Stumpfel says eveningwear has become more “quirky” during his tenure, and is the place for him to express vivid expressions of menswear inspired by the house’s roots in the Italian jet set of the 1950s and 1960s. “In the 1950s, Brioni was a really avant-garde brand,” he says. “When men could only wear evening wear in black, navy or ivory, Briony would go out in fuchsia or canary yellow, or use fine womenswear fabrics, or make a tuxedo out of lace.” That’s how Briony was born, there was always that feeling “With strangeness.” In 2021, Stumpfl designed a gilded tuxedo and matching shirt for Leslie Odom Jr to wear to the Academy Awards, made of woven fabric of golden silk and 24-karat gold thread (a version is now available via the Brioni bespoke service).
“Just ten years ago, people used to say a suit could only be worn with a shirt or tie,” he says. “There is still a client who has to dress very traditionally, but in general there is a change in men’s clothing: the tie is gone, the shirt has been replaced by a beautiful polo shirt in cashmere silk. On a summer day, I wear a jacket over a shirt or a tank top and it looks Very fresh. In the collections, we sometimes put a suit with white socks. It’s all these little changes that make things look more interesting, and push the tailoring process forward as well.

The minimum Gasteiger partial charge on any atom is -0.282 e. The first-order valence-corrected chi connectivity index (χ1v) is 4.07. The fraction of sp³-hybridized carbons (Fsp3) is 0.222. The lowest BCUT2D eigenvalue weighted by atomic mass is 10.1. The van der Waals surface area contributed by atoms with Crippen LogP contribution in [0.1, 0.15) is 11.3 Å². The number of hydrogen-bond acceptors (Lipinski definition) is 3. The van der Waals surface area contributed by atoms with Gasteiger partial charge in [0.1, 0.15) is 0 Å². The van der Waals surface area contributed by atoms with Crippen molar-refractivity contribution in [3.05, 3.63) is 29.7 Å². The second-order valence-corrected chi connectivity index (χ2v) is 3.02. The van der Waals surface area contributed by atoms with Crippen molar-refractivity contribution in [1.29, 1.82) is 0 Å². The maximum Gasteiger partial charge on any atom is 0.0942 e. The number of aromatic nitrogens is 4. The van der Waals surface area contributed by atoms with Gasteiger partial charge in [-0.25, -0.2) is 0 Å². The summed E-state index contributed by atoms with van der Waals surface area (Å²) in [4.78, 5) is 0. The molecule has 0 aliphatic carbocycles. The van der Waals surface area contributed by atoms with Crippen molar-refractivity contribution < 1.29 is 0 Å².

Stumpfl, who has a modest and down-to-earth demeanor, is determined that his collections do not overwhelm the wearers, but rather instill in them a quiet confidence. “It’s a bit of a break from the past, where Briony can feel a little bit untouchable. “I want people to wear clothes and feel completely themselves,” he says. “Clothes that make you feel a little better than you ever expected.”
Brioni Fall/Winter 2023 collection is available from Harrods.
A version of this story appeared in December 2023 Wallpaper Entertainment Issue*available in print starting November 9, on the Wallpaper app* on Apple iOS, and to Apple News+ subscribers. Subscribe to wallpaper* today!